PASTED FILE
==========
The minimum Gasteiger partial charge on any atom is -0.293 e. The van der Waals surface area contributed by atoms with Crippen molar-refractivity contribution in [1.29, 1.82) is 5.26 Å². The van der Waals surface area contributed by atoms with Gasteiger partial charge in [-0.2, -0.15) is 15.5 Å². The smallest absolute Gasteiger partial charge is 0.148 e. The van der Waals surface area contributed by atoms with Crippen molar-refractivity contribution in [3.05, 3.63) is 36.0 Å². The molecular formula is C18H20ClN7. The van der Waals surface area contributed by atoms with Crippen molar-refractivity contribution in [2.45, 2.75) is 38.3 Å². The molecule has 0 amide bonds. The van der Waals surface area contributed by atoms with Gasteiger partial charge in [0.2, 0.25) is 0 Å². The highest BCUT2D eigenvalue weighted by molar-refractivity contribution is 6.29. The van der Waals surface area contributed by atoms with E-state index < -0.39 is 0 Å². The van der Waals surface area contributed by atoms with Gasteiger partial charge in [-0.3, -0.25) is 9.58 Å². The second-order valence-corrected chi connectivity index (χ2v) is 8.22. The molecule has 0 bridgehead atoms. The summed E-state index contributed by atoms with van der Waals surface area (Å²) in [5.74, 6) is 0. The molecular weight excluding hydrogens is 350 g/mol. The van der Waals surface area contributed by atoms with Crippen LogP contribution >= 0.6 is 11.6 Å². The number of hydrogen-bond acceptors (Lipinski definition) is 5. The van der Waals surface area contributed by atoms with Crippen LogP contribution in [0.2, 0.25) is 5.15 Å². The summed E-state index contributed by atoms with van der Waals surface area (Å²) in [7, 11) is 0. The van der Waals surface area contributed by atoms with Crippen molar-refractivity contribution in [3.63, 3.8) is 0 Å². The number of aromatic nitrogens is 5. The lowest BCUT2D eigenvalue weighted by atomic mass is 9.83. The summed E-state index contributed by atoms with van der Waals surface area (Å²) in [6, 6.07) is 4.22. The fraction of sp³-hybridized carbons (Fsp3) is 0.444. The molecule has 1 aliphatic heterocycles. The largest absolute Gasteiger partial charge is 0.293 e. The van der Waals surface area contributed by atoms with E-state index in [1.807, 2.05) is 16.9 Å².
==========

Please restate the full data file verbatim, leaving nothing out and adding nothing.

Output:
The minimum Gasteiger partial charge on any atom is -0.293 e. The van der Waals surface area contributed by atoms with Crippen molar-refractivity contribution in [1.29, 1.82) is 5.26 Å². The van der Waals surface area contributed by atoms with Gasteiger partial charge in [-0.2, -0.15) is 15.5 Å². The smallest absolute Gasteiger partial charge is 0.148 e. The van der Waals surface area contributed by atoms with Crippen molar-refractivity contribution in [3.05, 3.63) is 36.0 Å². The molecular formula is C18H20ClN7. The van der Waals surface area contributed by atoms with Crippen molar-refractivity contribution in [2.45, 2.75) is 38.3 Å². The molecule has 0 amide bonds. The van der Waals surface area contributed by atoms with Gasteiger partial charge in [0.2, 0.25) is 0 Å². The highest BCUT2D eigenvalue weighted by molar-refractivity contribution is 6.29. The van der Waals surface area contributed by atoms with E-state index < -0.39 is 0 Å². The van der Waals surface area contributed by atoms with Gasteiger partial charge in [-0.3, -0.25) is 9.58 Å². The second-order valence-corrected chi connectivity index (χ2v) is 8.22. The molecule has 0 bridgehead atoms. The summed E-state index contributed by atoms with van der Waals surface area (Å²) in [5.74, 6) is 0. The molecular weight excluding hydrogens is 350 g/mol. The van der Waals surface area contributed by atoms with Crippen LogP contribution >= 0.6 is 11.6 Å². The number of hydrogen-bond acceptors (Lipinski definition) is 5. The van der Waals surface area contributed by atoms with Crippen LogP contribution in [0.2, 0.25) is 5.15 Å². The summed E-state index contributed by atoms with van der Waals surface area (Å²) in [7, 11) is 0. The van der Waals surface area contributed by atoms with Crippen molar-refractivity contribution in [3.63, 3.8) is 0 Å². The number of aromatic nitrogens is 5. The lowest BCUT2D eigenvalue weighted by atomic mass is 9.83. The summed E-state index contributed by atoms with van der Waals surface area (Å²) in [6, 6.07) is 4.22. The fraction of sp³-hybridized carbons (Fsp3) is 0.444. The molecule has 1 aliphatic heterocycles. The largest absolute Gasteiger partial charge is 0.293 e. The van der Waals surface area contributed by atoms with E-state index in [1.807, 2.05) is 16.9 Å².